Credit vs. Debit: Which is Better?

Most people either personally own or at least know about credit cards. Credit cards are small, rectangular pieces of plastic that can be used to purchase items in stores and on the Internet in place of cash. All of the many different types of credit cards in existence come with very specific and individual credit terms and conditions that state when payments must be made on credit balances, how much interest must be paid on out-standing credit balances, and what will happen to a credit card holder if payments are not made on time – which usually consists of the need to pay late fees.

Credit cards have, over the course of several decades, become the preferred method of payment for individuals across the Untied States and even the entire world because they are easy to use, convenient, relatively simple to obtain, and they can allow for purchases that would otherwise be unaffordable. In most cases, credit cards are beneficial and a true asset to the economy.

However, when credit cards are abused by being used too often and to purchase items that are extremely expensive, consumers can get themselves into a heap of financial trouble. The most common problems that people have with credit cards are that they charge much more than they can afford, and become severely in debt. It can take some people years to recover from high credit card balances.

A good alternative for individuals who either have bad credit or who do not want to own the responsibility that comes along with a credit card are prepaid charge cards or debit cards. The basic concept behind a prepaid charge card is that it does not allow a person to spend money they do not have, while still providing the convenience of the small, rectangular piece of plastic that is so much more convenient than cash.

A pre-paid charge card is associated with an account that has money in it. Each time the pre-paid charge card is used, money is electronically withdrawn from that account. The account holder can add money to their pre-paid charge account at any time, or money can be automatically transferred from another a separate account on a scheduled basis. Normally, the charge card agency charges the account holder a small fee each time the card is used or they may charge a small monthly fee. Sometimes, there are no fees associated with the card at all.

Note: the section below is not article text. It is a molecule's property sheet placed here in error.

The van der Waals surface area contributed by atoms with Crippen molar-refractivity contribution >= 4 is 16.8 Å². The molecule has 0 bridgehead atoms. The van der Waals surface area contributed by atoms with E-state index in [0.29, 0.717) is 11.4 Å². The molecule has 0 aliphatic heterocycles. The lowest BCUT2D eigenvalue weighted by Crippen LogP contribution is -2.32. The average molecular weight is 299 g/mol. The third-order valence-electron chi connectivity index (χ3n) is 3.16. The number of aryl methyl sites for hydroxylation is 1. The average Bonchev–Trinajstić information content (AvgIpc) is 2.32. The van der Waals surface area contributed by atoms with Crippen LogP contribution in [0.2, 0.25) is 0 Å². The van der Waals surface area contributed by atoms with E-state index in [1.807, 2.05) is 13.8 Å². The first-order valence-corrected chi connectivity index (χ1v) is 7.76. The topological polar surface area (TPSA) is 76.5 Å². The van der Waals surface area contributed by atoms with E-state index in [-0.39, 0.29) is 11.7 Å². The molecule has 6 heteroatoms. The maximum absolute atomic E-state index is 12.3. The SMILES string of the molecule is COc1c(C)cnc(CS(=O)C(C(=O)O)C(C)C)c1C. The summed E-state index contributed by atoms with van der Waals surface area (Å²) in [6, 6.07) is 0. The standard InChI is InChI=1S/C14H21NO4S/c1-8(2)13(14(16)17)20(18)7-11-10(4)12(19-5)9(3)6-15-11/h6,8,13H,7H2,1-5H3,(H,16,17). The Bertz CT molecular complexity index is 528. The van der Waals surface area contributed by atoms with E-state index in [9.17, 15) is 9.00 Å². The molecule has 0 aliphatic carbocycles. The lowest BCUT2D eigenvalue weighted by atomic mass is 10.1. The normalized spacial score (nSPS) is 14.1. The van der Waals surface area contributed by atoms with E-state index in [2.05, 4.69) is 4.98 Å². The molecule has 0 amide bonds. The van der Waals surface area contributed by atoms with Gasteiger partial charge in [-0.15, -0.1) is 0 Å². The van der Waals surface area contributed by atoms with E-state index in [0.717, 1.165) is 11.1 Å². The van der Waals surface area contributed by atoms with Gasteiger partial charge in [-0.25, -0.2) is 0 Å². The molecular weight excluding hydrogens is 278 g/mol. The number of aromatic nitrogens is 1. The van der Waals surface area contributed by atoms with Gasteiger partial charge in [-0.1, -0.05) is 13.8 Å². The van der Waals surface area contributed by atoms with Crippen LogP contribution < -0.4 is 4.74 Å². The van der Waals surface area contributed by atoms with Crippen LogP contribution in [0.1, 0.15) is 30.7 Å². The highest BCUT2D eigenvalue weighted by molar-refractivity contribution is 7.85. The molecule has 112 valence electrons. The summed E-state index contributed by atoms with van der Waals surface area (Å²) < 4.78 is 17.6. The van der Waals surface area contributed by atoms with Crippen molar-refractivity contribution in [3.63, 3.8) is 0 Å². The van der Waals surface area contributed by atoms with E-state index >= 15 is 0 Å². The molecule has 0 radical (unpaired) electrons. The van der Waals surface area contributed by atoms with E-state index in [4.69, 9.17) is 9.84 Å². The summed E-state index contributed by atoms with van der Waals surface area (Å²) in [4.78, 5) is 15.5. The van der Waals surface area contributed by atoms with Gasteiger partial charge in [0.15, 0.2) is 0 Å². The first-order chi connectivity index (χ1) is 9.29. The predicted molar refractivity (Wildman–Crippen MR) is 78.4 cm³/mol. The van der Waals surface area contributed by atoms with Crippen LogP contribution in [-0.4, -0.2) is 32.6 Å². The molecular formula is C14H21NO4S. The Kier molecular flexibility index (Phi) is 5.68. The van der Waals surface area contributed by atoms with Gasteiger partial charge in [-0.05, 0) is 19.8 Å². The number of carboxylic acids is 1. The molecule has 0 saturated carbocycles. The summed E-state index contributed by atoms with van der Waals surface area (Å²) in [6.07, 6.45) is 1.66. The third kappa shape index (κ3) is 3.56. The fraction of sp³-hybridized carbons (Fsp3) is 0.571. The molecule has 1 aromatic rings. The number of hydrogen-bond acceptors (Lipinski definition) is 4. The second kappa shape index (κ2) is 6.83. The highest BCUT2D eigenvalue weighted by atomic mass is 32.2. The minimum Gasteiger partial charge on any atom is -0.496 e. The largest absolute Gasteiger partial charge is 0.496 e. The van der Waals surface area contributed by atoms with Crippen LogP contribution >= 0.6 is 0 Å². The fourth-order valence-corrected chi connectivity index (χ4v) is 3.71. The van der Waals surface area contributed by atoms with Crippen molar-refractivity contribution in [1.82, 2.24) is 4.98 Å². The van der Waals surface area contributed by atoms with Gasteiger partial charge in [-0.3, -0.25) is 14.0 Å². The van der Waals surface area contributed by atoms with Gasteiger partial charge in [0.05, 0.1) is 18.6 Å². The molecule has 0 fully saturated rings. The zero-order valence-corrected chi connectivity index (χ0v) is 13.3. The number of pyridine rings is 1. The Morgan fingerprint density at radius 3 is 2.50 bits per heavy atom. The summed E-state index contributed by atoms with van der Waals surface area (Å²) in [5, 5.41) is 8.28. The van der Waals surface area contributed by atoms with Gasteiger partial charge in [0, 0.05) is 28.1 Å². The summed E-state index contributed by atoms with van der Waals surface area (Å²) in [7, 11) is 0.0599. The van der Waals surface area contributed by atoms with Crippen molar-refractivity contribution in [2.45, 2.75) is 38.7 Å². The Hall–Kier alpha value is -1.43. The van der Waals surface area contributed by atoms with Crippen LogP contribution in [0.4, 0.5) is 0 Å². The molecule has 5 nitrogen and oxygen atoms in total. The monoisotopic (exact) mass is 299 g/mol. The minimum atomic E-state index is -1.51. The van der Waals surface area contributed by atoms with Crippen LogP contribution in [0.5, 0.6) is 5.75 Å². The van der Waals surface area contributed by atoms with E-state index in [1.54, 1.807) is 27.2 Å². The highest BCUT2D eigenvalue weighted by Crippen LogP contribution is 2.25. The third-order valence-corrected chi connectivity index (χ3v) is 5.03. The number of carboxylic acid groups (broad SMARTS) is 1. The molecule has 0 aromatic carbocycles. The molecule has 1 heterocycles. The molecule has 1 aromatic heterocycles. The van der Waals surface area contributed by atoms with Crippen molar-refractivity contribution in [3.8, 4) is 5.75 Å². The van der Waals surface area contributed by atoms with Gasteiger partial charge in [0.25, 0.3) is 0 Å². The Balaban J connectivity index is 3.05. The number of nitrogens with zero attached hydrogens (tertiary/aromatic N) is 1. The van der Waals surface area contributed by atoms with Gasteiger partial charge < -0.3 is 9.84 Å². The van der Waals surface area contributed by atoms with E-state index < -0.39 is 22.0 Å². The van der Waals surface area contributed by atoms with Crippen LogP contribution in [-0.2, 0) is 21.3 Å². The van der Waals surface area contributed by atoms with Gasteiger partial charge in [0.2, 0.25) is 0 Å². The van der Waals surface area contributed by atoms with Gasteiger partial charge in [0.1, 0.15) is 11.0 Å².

Prime candidates for pre-paid charge cards are people who have owned a credit card and have developed bad credit, young adults who have never owned a credit card and need practice, parents who want to give a card to their children but do not trust them with official credit, and people who never seem to have cash on hand.

One of the best aspects of most pre-paid charge cards is that they look very similar (if not identical) to regular credit cards. Therefore, if a person has a pre-paid charge card due to the fact that he or she has bad credit, people who see the card will probably not know the difference.

Debit cards are very similar to pre-paid charge cards except that they are normally associated with a persons regular checking or savings account at their local bank. While a debit card may have a Visa or MasterCard logo on it, when the credit card is used, money is automatically withdrawn from the person’s checking or savings account.

Debit cards may or may not have fees associated with them, and the terms and conditions associated with debit cards will vary depending on a person’s bank. Often, banks offer good deals on debit cards if a person agrees to have his or her regular payroll check directly deposited into their checking or savings account on a bi-weekly or monthly basis.

Before deciding on a regular credit card, a pre-paid charge card or a debit card, check out all of the available options available via the Internet and local banks. There are hundreds of options, and there is sure to be an alternative that fits best with any individual’s needs.

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